Gladwell then cites a fairly well-known experiment of seminary students who were to give a lecture on the Good Samaritan, and on their way to the lecture hall they were to encounter “a man slumped in an alley, head down, eyes closed, coughing and groaning.” (164) Who would stop and help, and why? In the end, “the only thing that really mattered was whether the student was in a rush.” (165) “What this study is suggesting, in other words, is that the convictions of your heart and the actual contents of your thoughts are less important, in the end, in guiding your actions than the immediate context of your behavior.” (165) “Once you understand that context matters, however, that specific and relatively small elements in the environment can serve as Tipping Points, that defeatism is turned upside down. Environmental Tipping Points are things that we can change…” (167)
CHAPTER FIVE is part two of THE POWER OF CONTEXT, this time discussing the magic number of one hundred and fifty. Discussing American evangelists, books that become best-sellers, and even factory workers, Gladwell illustrates “one specific aspect of context, which is the critical role that groups play in social epidemics.” (171) “Small, close-knit groups have the power to magnify the epidemic potential of a message or idea.” (174) The magic number of a group is “150.” (175) The cognitive psychology concept called “the channel capacity” (175) suggests that “there seems to be some limitation built into us either by learning or by the design of our nervous systems…in other words, we can only handle so much information at once.” (176) Therefore, there exists a “benefit of unity, of having everyone in a complex enterprise share a common relationship.” (187) “When people know each other well, they create an implicit joint memory system — a transactive memory system — which is based on an understanding about who is best suited to remember what kinds of things.” (188) [This is also fascinating as to why divorced people suffer depression and complain of cognitive dysfunction. “The loss of transactive memory feels like losing a part of one’s own mind.” (189)] Transactive memory is “knowing someone well enough to know what they know, and knowing them well enough so that you can trust them to know things in their specialty. It’s the re-creation, on an organization-wide level, of the kind of intimacy and trust that exists in a family.” (190) “That’s the advantage of adhering to the Rule of 150. You can exploit the bonds of memory and peer pressure.” (191) “That is the paradox of the epidemic: that in order to create one contagious movement, you often have to create many small movements first.” (192)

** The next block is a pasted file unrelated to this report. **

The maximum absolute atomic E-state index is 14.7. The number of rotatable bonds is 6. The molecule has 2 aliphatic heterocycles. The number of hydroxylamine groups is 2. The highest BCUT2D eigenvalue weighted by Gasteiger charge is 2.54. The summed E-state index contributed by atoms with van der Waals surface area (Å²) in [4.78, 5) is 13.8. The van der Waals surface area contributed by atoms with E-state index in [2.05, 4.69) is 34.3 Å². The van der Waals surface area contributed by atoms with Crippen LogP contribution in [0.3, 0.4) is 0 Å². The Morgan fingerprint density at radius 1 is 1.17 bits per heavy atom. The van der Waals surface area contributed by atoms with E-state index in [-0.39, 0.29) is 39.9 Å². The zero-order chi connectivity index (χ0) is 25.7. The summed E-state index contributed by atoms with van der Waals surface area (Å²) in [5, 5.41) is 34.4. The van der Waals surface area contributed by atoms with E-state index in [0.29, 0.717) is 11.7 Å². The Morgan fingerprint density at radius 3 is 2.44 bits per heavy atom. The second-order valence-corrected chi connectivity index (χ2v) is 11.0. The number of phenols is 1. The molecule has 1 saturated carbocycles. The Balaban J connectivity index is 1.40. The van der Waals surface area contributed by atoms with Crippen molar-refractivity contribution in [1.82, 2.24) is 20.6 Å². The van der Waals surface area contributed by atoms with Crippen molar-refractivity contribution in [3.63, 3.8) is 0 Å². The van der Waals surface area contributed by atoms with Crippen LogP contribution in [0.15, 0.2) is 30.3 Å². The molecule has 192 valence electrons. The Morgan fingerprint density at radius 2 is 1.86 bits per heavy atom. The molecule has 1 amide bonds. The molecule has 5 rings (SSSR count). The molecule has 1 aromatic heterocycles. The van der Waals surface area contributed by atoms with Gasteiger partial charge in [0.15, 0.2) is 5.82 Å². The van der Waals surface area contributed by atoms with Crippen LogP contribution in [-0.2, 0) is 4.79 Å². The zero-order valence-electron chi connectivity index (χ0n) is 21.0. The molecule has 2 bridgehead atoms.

CHAPTER SIX introduces a CASE STUDY on Airwalk shoes, and the power of rumors. For rumors, there is a “process of distortion” (202) that involves “leveling,” (201) “sharpening,” (201) and “assimilating,” (202) a story.